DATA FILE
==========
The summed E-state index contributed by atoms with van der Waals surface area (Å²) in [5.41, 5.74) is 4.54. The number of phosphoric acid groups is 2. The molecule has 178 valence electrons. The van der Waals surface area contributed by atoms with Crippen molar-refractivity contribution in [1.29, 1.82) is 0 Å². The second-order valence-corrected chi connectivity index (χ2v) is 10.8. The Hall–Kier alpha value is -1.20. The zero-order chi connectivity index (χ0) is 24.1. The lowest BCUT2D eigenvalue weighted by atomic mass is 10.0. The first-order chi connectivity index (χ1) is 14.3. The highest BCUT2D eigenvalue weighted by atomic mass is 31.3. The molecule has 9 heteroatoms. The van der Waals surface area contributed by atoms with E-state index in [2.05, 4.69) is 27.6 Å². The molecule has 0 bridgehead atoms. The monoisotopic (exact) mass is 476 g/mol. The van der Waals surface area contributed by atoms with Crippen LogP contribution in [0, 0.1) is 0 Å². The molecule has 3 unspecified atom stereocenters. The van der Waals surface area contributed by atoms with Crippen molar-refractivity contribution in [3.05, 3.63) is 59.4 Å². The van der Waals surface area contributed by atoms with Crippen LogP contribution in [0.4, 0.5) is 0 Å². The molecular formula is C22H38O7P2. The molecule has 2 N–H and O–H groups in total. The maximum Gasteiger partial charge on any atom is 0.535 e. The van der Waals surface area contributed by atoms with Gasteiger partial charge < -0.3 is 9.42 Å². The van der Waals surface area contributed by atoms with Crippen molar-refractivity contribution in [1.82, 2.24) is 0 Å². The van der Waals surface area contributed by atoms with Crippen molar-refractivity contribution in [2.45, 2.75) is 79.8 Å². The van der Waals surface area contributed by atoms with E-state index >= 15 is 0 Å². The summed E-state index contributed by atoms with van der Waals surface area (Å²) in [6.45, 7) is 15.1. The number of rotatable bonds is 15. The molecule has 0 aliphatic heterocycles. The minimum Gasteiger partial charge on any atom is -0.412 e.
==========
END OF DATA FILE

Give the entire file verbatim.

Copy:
The summed E-state index contributed by atoms with van der Waals surface area (Å²) in [5.41, 5.74) is 4.54. The number of phosphoric acid groups is 2. The molecule has 178 valence electrons. The van der Waals surface area contributed by atoms with Crippen molar-refractivity contribution in [1.29, 1.82) is 0 Å². The second-order valence-corrected chi connectivity index (χ2v) is 10.8. The Hall–Kier alpha value is -1.20. The zero-order chi connectivity index (χ0) is 24.1. The lowest BCUT2D eigenvalue weighted by atomic mass is 10.0. The first-order chi connectivity index (χ1) is 14.3. The highest BCUT2D eigenvalue weighted by atomic mass is 31.3. The molecule has 9 heteroatoms. The van der Waals surface area contributed by atoms with E-state index in [2.05, 4.69) is 27.6 Å². The molecule has 0 bridgehead atoms. The monoisotopic (exact) mass is 476 g/mol. The van der Waals surface area contributed by atoms with Crippen LogP contribution in [0, 0.1) is 0 Å². The molecule has 3 unspecified atom stereocenters. The van der Waals surface area contributed by atoms with Crippen molar-refractivity contribution in [3.05, 3.63) is 59.4 Å². The van der Waals surface area contributed by atoms with Crippen LogP contribution in [0.4, 0.5) is 0 Å². The molecular formula is C22H38O7P2. The molecule has 2 N–H and O–H groups in total. The maximum Gasteiger partial charge on any atom is 0.535 e. The van der Waals surface area contributed by atoms with Gasteiger partial charge < -0.3 is 9.42 Å². The van der Waals surface area contributed by atoms with Crippen molar-refractivity contribution in [1.82, 2.24) is 0 Å². The van der Waals surface area contributed by atoms with Crippen molar-refractivity contribution in [2.45, 2.75) is 79.8 Å². The van der Waals surface area contributed by atoms with E-state index >= 15 is 0 Å². The summed E-state index contributed by atoms with van der Waals surface area (Å²) in [6.45, 7) is 15.1. The number of rotatable bonds is 15. The molecule has 0 aliphatic heterocycles. The minimum Gasteiger partial charge on any atom is -0.412 e.